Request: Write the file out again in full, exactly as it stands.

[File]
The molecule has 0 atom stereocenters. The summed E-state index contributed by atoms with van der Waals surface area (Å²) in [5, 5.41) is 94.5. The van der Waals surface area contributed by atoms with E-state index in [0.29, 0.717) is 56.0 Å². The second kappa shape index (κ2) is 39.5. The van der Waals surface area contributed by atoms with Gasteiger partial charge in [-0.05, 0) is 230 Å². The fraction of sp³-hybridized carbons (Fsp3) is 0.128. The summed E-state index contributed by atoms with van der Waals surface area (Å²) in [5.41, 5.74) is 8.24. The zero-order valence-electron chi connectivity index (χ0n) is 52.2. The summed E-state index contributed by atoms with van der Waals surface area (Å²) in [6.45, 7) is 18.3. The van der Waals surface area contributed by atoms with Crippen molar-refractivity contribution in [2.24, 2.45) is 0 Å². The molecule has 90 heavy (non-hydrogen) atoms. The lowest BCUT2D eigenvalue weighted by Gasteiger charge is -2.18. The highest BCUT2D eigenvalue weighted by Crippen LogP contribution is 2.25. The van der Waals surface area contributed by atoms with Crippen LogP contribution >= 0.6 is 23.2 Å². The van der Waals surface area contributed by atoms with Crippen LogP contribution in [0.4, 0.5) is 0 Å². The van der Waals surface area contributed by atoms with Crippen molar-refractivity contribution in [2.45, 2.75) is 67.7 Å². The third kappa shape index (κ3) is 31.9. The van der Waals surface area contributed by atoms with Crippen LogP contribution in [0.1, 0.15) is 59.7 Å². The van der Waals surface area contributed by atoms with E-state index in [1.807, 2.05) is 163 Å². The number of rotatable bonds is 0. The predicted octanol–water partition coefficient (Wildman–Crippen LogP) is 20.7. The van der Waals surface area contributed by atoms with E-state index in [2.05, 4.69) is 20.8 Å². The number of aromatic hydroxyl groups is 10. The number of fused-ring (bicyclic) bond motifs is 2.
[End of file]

The molecule has 0 atom stereocenters. The summed E-state index contributed by atoms with van der Waals surface area (Å²) in [5, 5.41) is 94.5. The van der Waals surface area contributed by atoms with E-state index in [0.29, 0.717) is 56.0 Å². The second kappa shape index (κ2) is 39.5. The van der Waals surface area contributed by atoms with Gasteiger partial charge in [-0.05, 0) is 230 Å². The fraction of sp³-hybridized carbons (Fsp3) is 0.128. The summed E-state index contributed by atoms with van der Waals surface area (Å²) in [5.41, 5.74) is 8.24. The zero-order valence-electron chi connectivity index (χ0n) is 52.2. The summed E-state index contributed by atoms with van der Waals surface area (Å²) in [6.45, 7) is 18.3. The van der Waals surface area contributed by atoms with Crippen molar-refractivity contribution in [2.24, 2.45) is 0 Å². The molecule has 90 heavy (non-hydrogen) atoms. The lowest BCUT2D eigenvalue weighted by Gasteiger charge is -2.18. The highest BCUT2D eigenvalue weighted by Crippen LogP contribution is 2.25. The van der Waals surface area contributed by atoms with Crippen LogP contribution >= 0.6 is 23.2 Å². The van der Waals surface area contributed by atoms with Crippen LogP contribution in [0.4, 0.5) is 0 Å². The van der Waals surface area contributed by atoms with Crippen molar-refractivity contribution in [2.45, 2.75) is 67.7 Å². The third kappa shape index (κ3) is 31.9. The van der Waals surface area contributed by atoms with Crippen LogP contribution in [0.1, 0.15) is 59.7 Å². The van der Waals surface area contributed by atoms with E-state index in [1.807, 2.05) is 163 Å². The number of rotatable bonds is 0. The predicted octanol–water partition coefficient (Wildman–Crippen LogP) is 20.7. The van der Waals surface area contributed by atoms with E-state index in [2.05, 4.69) is 20.8 Å². The number of aromatic hydroxyl groups is 10. The number of fused-ring (bicyclic) bond motifs is 2.